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‘Britney vs Spears’ Shows New Perspectives


On September 28, Netflix released Britney vs Spears, the newest documentary investigating Britney Spears’ infamous conservatorship scandal. The movie was released along with the news that Britney’s father, Jamie Spears, will no longer be her conservator.

Britney’s mental stability became a media fixation in 2008, after she was admitted to a psychiatric ward. Spears then lost custody of her two sons, and her father filed for temporary conservatorship, arguing that she no longer had the capacity to make good decisions. With his newly acquired power, Jamie Spears had control over when she worked, who she saw, what she did, and how she used her money. 

The singer made multiple attempts to convince the court to replace her conservator with someone outside of her family, but was continuously classified as mentally unfit to make that choice. Over the past 13 years under the conservatorship, Britney completed four world tours and performed at more than hundreds of shows. She made millions of dollars, none of which she got to handle. 

Earlier this year, Hulu and The New York Times released Framing Britney Spears, which investigated how her history with mental illness and the press has led up to her current situation. It also examined the Free Britney movement and its dedication to Britney’s autonomy over her career, finances, and life. 

Britney vs Spears reiterated its predecessors’ themes, but took a different route by diving deeper into its focal point, which was how Britney wanted out, but no one listened.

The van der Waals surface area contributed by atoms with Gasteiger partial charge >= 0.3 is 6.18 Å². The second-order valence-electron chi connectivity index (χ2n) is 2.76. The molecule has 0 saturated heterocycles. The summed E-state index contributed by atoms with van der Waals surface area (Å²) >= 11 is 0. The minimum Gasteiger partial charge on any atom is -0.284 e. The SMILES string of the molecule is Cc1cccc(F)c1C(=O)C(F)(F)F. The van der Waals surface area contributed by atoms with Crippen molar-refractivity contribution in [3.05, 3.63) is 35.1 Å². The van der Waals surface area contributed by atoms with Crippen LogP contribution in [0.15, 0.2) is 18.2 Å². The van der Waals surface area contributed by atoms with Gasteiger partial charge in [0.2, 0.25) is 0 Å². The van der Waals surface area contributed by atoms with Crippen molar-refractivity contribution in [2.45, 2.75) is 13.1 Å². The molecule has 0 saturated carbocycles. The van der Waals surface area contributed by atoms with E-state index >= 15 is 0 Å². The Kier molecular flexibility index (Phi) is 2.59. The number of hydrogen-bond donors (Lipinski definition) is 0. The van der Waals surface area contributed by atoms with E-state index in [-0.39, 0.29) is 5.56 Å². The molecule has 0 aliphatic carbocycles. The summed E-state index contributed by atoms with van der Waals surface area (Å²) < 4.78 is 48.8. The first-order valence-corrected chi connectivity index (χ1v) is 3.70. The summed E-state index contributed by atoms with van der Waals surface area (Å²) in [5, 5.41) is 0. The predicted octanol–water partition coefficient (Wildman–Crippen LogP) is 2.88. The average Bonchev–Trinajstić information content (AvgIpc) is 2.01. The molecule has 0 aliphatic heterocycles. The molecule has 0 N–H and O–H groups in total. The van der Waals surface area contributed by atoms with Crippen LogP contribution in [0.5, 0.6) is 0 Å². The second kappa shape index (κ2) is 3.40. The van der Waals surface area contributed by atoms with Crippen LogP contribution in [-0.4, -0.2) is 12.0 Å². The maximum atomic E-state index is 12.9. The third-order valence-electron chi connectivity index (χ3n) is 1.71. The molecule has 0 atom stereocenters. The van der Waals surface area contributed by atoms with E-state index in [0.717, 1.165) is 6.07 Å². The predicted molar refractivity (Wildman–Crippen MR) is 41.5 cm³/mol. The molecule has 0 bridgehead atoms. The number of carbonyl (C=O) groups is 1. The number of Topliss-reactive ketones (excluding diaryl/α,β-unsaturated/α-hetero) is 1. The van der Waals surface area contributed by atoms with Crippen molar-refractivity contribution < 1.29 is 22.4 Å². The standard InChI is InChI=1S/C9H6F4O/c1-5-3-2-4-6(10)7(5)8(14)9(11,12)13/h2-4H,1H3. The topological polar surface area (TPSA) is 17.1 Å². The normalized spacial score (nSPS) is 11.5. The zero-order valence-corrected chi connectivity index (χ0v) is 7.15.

Throughout the film, key figures were interviewed, such as Felicia Culotta, Britney’s longtime friend and assistant, Sam Lutfi, her former manager, and Adnam Ghalib, a former boyfriend. However, neither Britney vs Spears nor the previous documentary were able to include interviews with Britney or her father. Thus, a lot of the information was secondhand and therefore biased, which isn’t typical for a film that is supposed to be an exposé. Britney even said on Instagram, “I watched a little bit of the last documentary and I hate to inform you but a lot of what you heard is not true!!!”

Britney vs Spears brought up several controversial issues and figures, including Sam Lutfi. He is blamed by her father, and by most of the public, for Britney’s mental health issues, and was even accused of drugging her at one point. He was the “undue influence” that made Spears think she needed someone to take over. This documentary provided a previously unexplored perspective on Lutfi, by interviewing the former manager himself. According to Lutfi, Britney has reached out to him over the years to complain about her conservatorship. This would sound realistic, except that two restraining orders were filed against him by the Spears family, Britney even saying that he caused her “severe mental harm.” 

Netflix’s Britney vs Spears reminds us that we, as naturally biased creatures with access to partial media, pick and choose what information we pay attention to. If we had been criticizing the men who stripped Britney of her rights instead of laughing at her “outbursts” for the past 13 years, we might have advocated for her freedom sooner. Regardless, Spears’ removal as conservator is a win for the Free Britney movement, and most importantly, for Britney herself.